What is ALSP or Adult-onset leukoencephalopathy with axonal spheroids and pigmented glia?
ALSP is a rare adult onset autosomal dominant disorder characterized by changes to certain parts of the brain. As the disorder name indicates, the individual will experience leukoencephalopathy, which is damage to the white matter of the brain, and damage to the axons which is caused by swellings called spheroids. This damage to the myelin and axons contributes to many of the neurological signs and symptoms seen in people with this condition. This condition is also known as Hereditary diffuse leukoencephalopathy with spheroids (HDLS), and CSF1R-related leukoencephalopathy.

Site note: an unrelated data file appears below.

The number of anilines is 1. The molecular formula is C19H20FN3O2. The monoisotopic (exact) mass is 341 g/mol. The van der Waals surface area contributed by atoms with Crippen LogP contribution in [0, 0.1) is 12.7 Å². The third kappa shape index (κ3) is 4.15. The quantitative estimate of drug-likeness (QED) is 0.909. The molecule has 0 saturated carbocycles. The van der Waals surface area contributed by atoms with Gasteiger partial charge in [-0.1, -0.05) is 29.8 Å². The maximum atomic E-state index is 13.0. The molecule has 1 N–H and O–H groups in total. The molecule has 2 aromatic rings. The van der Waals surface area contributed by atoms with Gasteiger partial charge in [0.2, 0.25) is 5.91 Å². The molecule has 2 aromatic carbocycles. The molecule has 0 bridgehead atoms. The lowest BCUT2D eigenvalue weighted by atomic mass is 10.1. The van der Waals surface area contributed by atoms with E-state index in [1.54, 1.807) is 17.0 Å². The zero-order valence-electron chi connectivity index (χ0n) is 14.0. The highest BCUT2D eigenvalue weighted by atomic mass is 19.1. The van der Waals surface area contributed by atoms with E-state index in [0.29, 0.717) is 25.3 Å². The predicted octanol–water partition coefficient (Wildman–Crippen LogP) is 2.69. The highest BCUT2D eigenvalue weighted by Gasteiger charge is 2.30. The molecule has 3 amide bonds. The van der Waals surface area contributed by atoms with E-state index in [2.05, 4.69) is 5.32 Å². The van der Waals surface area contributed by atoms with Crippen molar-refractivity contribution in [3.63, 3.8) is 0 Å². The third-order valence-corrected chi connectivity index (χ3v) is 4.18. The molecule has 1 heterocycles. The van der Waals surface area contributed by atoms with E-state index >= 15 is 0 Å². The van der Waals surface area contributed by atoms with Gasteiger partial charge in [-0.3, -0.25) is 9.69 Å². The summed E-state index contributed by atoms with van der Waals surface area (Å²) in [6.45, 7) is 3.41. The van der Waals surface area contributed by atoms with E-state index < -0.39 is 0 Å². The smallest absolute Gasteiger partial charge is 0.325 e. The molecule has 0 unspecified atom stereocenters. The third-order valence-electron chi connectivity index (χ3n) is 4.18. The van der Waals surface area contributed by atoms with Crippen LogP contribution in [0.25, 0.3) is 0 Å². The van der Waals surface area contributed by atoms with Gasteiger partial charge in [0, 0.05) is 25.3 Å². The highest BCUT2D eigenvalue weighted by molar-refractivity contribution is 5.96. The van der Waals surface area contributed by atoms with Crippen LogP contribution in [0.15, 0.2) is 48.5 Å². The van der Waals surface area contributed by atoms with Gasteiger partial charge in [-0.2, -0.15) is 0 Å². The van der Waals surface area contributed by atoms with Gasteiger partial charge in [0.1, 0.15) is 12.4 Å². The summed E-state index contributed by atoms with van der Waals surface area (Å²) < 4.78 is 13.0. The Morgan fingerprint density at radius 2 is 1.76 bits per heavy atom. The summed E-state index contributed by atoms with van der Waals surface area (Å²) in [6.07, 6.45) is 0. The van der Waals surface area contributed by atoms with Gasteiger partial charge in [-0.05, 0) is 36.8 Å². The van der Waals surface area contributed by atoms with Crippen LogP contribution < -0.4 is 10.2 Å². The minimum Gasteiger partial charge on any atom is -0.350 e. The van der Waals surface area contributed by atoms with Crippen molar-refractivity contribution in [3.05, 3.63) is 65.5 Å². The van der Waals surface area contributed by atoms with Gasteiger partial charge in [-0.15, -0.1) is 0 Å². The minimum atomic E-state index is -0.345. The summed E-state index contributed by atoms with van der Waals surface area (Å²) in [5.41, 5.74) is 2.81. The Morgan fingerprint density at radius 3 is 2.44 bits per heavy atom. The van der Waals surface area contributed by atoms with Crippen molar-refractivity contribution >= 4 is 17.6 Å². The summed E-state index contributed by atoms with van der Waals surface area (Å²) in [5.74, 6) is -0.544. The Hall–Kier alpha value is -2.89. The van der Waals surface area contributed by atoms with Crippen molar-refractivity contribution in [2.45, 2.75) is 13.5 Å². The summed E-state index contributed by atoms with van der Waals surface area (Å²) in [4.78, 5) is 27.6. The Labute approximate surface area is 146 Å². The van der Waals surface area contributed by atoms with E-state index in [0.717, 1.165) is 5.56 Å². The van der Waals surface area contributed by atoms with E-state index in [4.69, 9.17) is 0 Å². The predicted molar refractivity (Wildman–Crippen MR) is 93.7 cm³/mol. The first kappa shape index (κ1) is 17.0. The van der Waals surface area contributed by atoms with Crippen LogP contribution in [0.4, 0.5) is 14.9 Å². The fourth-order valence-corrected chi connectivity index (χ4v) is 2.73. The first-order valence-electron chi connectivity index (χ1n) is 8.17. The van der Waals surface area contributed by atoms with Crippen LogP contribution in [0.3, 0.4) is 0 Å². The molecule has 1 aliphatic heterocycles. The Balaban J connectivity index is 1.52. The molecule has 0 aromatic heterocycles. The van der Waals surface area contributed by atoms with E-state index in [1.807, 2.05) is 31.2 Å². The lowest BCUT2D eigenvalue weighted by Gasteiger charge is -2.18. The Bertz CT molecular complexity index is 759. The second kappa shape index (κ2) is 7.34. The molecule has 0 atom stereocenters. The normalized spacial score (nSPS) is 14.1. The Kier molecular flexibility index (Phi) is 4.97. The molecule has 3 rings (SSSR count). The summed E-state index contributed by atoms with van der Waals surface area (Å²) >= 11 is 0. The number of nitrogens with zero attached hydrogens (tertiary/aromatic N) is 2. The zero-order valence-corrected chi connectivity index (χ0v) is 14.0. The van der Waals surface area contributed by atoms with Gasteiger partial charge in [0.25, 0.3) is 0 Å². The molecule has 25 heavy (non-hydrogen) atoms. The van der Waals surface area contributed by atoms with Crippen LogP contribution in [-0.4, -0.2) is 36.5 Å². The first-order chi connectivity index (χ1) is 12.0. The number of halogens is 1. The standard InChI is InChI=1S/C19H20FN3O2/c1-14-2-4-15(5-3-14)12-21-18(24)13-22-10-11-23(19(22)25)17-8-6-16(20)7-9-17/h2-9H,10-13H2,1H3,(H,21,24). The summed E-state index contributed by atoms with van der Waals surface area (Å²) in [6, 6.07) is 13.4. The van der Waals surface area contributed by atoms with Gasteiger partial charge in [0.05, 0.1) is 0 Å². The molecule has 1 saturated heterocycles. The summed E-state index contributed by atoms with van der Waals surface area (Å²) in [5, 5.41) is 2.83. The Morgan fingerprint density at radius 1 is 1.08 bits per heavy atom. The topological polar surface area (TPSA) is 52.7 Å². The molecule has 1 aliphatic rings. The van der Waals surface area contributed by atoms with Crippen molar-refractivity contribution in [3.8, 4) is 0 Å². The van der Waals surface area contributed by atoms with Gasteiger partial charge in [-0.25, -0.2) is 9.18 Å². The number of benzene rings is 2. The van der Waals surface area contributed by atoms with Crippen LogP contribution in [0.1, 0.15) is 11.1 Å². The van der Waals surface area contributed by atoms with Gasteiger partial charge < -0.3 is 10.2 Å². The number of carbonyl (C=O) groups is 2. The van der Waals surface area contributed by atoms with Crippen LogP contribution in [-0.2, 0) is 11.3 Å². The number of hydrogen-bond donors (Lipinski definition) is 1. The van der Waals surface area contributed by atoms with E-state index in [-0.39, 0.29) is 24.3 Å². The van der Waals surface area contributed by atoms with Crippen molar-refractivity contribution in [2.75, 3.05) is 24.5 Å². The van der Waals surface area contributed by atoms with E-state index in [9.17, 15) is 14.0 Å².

What Are the Symptoms?
- Personality changes
- Loss of social inhibitions and depression are some of the earliest symptoms of HDLS
- Memory loss
- Loss of impulse control, self-monitoring and focus
- Mild seizures
- Difficulty walking
- Movement abnormalities known as Parkinsonism:
- Unusually slow movement
- Muscle stiffness
How Do You Get ALSP?
This disorder is caused by mutations in the CSF1R gene. This gene provides instructions for making a protein called colony stimulating factor 1 receptor. This protein contributes to the growth of microglial cells. Further research is needed to determine how these gene mutations cause the symptoms.
How Is ALSP Diagnosed?
It is diagnosed through evaluation of the symptoms the individual is experiencing, genetic testing, and MRI. Diagnosis is confirmed by identification of a heterozygous pathogenic variant in the CSF1R gene.
Is There a Treatment?
Bone marrow transplant is a potential treatment for ALSP for eligible patients. There may also be clinical trials for potential new therapies listed on clinicaltrials.gov.